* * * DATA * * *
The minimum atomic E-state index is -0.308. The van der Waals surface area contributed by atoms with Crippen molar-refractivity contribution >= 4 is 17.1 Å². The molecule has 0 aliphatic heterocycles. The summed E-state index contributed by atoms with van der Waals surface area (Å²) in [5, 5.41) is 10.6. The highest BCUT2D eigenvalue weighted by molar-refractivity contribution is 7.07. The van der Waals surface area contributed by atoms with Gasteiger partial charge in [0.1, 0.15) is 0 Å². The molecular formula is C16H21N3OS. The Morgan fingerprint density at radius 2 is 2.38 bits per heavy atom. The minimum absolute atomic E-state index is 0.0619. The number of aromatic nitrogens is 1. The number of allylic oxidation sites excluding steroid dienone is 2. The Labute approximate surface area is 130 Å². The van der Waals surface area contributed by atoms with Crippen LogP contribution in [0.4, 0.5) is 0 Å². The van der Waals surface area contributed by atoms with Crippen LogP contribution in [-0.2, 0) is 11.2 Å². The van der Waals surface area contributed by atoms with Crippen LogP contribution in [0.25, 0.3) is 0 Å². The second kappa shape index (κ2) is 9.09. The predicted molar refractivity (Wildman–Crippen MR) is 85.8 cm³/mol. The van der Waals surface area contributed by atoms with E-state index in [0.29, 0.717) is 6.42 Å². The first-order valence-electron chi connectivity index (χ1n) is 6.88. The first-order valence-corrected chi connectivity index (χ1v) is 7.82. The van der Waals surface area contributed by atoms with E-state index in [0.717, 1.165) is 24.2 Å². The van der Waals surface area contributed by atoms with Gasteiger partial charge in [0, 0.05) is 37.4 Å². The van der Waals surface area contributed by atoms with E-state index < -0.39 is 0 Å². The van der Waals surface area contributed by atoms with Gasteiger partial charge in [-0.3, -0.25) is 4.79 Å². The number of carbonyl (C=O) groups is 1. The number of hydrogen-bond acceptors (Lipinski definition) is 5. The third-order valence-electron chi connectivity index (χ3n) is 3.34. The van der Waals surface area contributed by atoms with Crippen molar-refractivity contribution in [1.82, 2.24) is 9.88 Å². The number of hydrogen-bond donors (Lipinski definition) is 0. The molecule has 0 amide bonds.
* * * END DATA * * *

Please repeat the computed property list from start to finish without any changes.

The minimum atomic E-state index is -0.308. The van der Waals surface area contributed by atoms with Crippen molar-refractivity contribution >= 4 is 17.1 Å². The molecule has 0 aliphatic heterocycles. The summed E-state index contributed by atoms with van der Waals surface area (Å²) in [5, 5.41) is 10.6. The highest BCUT2D eigenvalue weighted by molar-refractivity contribution is 7.07. The van der Waals surface area contributed by atoms with Gasteiger partial charge in [0.1, 0.15) is 0 Å². The molecular formula is C16H21N3OS. The Morgan fingerprint density at radius 2 is 2.38 bits per heavy atom. The minimum absolute atomic E-state index is 0.0619. The number of aromatic nitrogens is 1. The number of allylic oxidation sites excluding steroid dienone is 2. The Labute approximate surface area is 130 Å². The van der Waals surface area contributed by atoms with Crippen LogP contribution in [0.4, 0.5) is 0 Å². The van der Waals surface area contributed by atoms with Crippen LogP contribution in [-0.2, 0) is 11.2 Å². The van der Waals surface area contributed by atoms with Crippen LogP contribution in [0.25, 0.3) is 0 Å². The second kappa shape index (κ2) is 9.09. The predicted molar refractivity (Wildman–Crippen MR) is 85.8 cm³/mol. The van der Waals surface area contributed by atoms with E-state index in [0.29, 0.717) is 6.42 Å². The first-order valence-electron chi connectivity index (χ1n) is 6.88. The first-order valence-corrected chi connectivity index (χ1v) is 7.82. The van der Waals surface area contributed by atoms with E-state index in [0.717, 1.165) is 24.2 Å². The van der Waals surface area contributed by atoms with Gasteiger partial charge in [0, 0.05) is 37.4 Å². The van der Waals surface area contributed by atoms with E-state index < -0.39 is 0 Å². The van der Waals surface area contributed by atoms with Gasteiger partial charge in [-0.3, -0.25) is 4.79 Å². The number of carbonyl (C=O) groups is 1. The number of hydrogen-bond acceptors (Lipinski definition) is 5. The third-order valence-electron chi connectivity index (χ3n) is 3.34. The van der Waals surface area contributed by atoms with Crippen molar-refractivity contribution in [1.82, 2.24) is 9.88 Å². The number of hydrogen-bond donors (Lipinski definition) is 0. The molecule has 0 amide bonds.